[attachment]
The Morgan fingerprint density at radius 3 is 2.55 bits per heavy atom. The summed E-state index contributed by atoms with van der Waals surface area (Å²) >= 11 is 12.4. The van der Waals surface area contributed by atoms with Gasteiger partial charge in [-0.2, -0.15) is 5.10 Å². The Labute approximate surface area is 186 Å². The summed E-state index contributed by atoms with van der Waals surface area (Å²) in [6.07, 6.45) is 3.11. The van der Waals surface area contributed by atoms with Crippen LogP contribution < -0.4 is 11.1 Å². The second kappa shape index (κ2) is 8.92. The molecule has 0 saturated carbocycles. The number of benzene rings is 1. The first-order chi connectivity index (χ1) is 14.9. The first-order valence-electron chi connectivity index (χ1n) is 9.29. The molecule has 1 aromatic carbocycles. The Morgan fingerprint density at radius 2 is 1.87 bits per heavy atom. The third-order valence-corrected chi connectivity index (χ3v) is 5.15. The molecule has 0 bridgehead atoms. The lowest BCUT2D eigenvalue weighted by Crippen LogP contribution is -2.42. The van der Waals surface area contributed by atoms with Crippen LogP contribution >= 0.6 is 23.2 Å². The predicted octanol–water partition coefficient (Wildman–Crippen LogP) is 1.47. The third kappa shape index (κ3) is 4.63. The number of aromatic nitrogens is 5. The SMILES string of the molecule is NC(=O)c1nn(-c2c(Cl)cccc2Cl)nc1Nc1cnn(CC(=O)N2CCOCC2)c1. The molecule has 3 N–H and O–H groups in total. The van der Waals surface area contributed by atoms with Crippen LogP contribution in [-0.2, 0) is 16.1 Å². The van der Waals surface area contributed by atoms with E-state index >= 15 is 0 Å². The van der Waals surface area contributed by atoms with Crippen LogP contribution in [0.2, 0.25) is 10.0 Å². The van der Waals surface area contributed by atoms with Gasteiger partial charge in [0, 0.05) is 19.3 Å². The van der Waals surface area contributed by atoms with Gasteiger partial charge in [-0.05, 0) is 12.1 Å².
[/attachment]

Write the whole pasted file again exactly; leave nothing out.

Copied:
The Morgan fingerprint density at radius 3 is 2.55 bits per heavy atom. The summed E-state index contributed by atoms with van der Waals surface area (Å²) >= 11 is 12.4. The van der Waals surface area contributed by atoms with Gasteiger partial charge in [-0.2, -0.15) is 5.10 Å². The Labute approximate surface area is 186 Å². The summed E-state index contributed by atoms with van der Waals surface area (Å²) in [6.07, 6.45) is 3.11. The van der Waals surface area contributed by atoms with Crippen LogP contribution < -0.4 is 11.1 Å². The second kappa shape index (κ2) is 8.92. The molecule has 0 saturated carbocycles. The number of benzene rings is 1. The first-order chi connectivity index (χ1) is 14.9. The first-order valence-electron chi connectivity index (χ1n) is 9.29. The molecule has 1 aromatic carbocycles. The Morgan fingerprint density at radius 2 is 1.87 bits per heavy atom. The third-order valence-corrected chi connectivity index (χ3v) is 5.15. The molecule has 0 bridgehead atoms. The lowest BCUT2D eigenvalue weighted by Crippen LogP contribution is -2.42. The van der Waals surface area contributed by atoms with Crippen LogP contribution >= 0.6 is 23.2 Å². The predicted octanol–water partition coefficient (Wildman–Crippen LogP) is 1.47. The third kappa shape index (κ3) is 4.63. The number of aromatic nitrogens is 5. The SMILES string of the molecule is NC(=O)c1nn(-c2c(Cl)cccc2Cl)nc1Nc1cnn(CC(=O)N2CCOCC2)c1. The molecule has 3 N–H and O–H groups in total. The van der Waals surface area contributed by atoms with Crippen LogP contribution in [-0.2, 0) is 16.1 Å². The van der Waals surface area contributed by atoms with E-state index >= 15 is 0 Å². The van der Waals surface area contributed by atoms with Crippen LogP contribution in [0.2, 0.25) is 10.0 Å². The van der Waals surface area contributed by atoms with Gasteiger partial charge in [0, 0.05) is 19.3 Å². The van der Waals surface area contributed by atoms with Gasteiger partial charge in [-0.05, 0) is 12.1 Å².